When walking down Chaussée de Charleroi in Brussels, you may be lucky enough to bump into a fluffy white shepherd dog outside a welcoming coffee bar, just a few minutes from Place Stéphanie.
The dog's name is Stella, which is (not coincidentally) the name of the café she sits outside. For those who enjoy specialty coffee served in a unique way, not to mention mouth-watering home-bakes, Stella Coffee Bar will be an instant hit.
Though opened just a few months ago, there is much more to the specialty coffee bar than quality food and refreshments. Its story is one of friendship and determination – a testament to the unrelenting spirit of co-owner Bassel Abou Fakher.
Dangerous journey to a new home
Although Bassel shows utmost commitment to his work, eagerly discussing, making and serving specialty coffee, his first love is in fact the cello, which he started playing when he was just eight years old and living in Syria.
Stella came to live with Bassel in the suburbs of Damascus when he was 12 and she was just 40 days old. The pair was soon inseparable. But at the age of 18, Bassel had to leave Stella behind to flee the war in Syria, undertaking the dangerous journey alone.
Though it wasn't his initial plan, Bassel ended up in Belgium where he later received asylum. He was hosted by a family, Johannes Vandermeulen and Ann Host, while he figured out his next steps and they later helped reunite him with Stella – a major step in helping Bassel feel at home in Belgium.
A warm welcome, an unwelcoming system
While Bassel did take up his passion for music again, he found that without a family or other caretakers to help him towards his dream of a career playing the cello, he needed another way to support himself. This led to working in coffee bars – an occupation he took to at once.
"I played the cello every day when I was younger and making music is like breathing for me. But being an immigrant with little support and education made just doing music very difficult financially," he told The Brussels Times.
He originally wanted to open a gallery/coffee bar three years ago with two Belarusian friends but an unwelcoming system put a stop to this dream.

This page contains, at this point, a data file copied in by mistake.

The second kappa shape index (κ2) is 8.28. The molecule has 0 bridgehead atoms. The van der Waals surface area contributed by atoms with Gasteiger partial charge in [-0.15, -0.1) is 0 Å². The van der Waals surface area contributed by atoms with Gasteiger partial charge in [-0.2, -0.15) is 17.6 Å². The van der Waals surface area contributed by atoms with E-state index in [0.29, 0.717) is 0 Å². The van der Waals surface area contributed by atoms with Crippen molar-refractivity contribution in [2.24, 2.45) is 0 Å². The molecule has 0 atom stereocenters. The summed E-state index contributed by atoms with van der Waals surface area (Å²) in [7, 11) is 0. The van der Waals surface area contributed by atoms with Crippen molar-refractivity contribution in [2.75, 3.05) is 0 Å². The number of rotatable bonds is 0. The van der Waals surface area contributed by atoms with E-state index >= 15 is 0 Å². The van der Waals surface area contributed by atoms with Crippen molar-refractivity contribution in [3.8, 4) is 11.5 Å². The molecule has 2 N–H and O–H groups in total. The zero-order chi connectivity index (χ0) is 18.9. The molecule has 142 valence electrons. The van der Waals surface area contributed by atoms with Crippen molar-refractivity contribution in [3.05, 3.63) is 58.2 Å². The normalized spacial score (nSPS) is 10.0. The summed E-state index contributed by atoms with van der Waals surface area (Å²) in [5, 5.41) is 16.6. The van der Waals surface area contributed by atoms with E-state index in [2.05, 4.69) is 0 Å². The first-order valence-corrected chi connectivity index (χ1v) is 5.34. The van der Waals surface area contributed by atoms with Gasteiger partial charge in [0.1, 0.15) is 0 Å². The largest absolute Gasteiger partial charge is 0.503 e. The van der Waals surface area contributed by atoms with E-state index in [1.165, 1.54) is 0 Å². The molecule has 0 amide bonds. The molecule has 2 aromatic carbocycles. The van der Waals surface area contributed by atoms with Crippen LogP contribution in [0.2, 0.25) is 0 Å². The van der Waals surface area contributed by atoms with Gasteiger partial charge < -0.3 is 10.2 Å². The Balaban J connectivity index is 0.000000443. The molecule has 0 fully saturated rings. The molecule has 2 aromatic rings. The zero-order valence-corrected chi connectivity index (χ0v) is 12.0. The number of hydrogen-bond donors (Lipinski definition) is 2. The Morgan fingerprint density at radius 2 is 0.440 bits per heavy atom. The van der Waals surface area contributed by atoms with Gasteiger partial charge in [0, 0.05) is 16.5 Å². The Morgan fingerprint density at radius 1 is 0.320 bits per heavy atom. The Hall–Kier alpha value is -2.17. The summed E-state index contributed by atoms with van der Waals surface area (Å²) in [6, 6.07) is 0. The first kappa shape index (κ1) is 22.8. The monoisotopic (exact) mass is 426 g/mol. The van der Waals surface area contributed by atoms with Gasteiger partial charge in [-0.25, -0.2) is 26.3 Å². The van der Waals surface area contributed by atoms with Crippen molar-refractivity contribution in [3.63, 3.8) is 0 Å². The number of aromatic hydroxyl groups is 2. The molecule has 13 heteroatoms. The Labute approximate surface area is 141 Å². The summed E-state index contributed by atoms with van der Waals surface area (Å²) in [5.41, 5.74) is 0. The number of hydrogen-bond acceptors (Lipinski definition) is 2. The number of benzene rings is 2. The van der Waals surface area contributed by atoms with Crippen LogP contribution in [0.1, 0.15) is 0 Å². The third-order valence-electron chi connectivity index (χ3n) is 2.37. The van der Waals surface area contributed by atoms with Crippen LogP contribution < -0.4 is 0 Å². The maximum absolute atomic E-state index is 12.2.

"We went to several banks but none of them wanted to give us a loan. In one, a loan officer admitted to us that the system is racist. She said that our backgrounds would mean that our dossier would immediately be rejected. I realised that discrimination is everywhere, not just against me because I'm Syrian."
However, at the end of last year, his current business partner presented an opportunity to get a good deal on a location. "He asked me if I wanted to start a coffee bar together, to which I obviously said yes."
Part of the local community
Bassel wants the specialty coffee bar to become more than just a place for great coffee. It has quickly become a space in his neighbourhood in Brussels for locals and newcomers to enjoy where he wants to give back to the people – a homage to his love for his new community.
This is clear from the moment you set foot into Bassel's haven, with people of all backgrounds and ages (one as young as just one week old) pop in for a chat with Bassel, who welcomes them with a big smile.
Aside from being a hub of positivity, Stella Coffee Bar also helps and supports animals by donating part of its earnings to the Help Animals non-profit organisation, a shelter located in Anderlecht and Braine-le-Château.
Our recommendation if you stop by Stella's: An Indian chai latte, one of the amazing cookies on show on the counter, a good chinwag with Bassel and, of course, a little hug for Stella.
Making music is still a big part of Bassel's life. Since moving to Belgium, he has released three solo albums under the name Linear Minds. In addition, he has worked with chamber ensembles and film composers.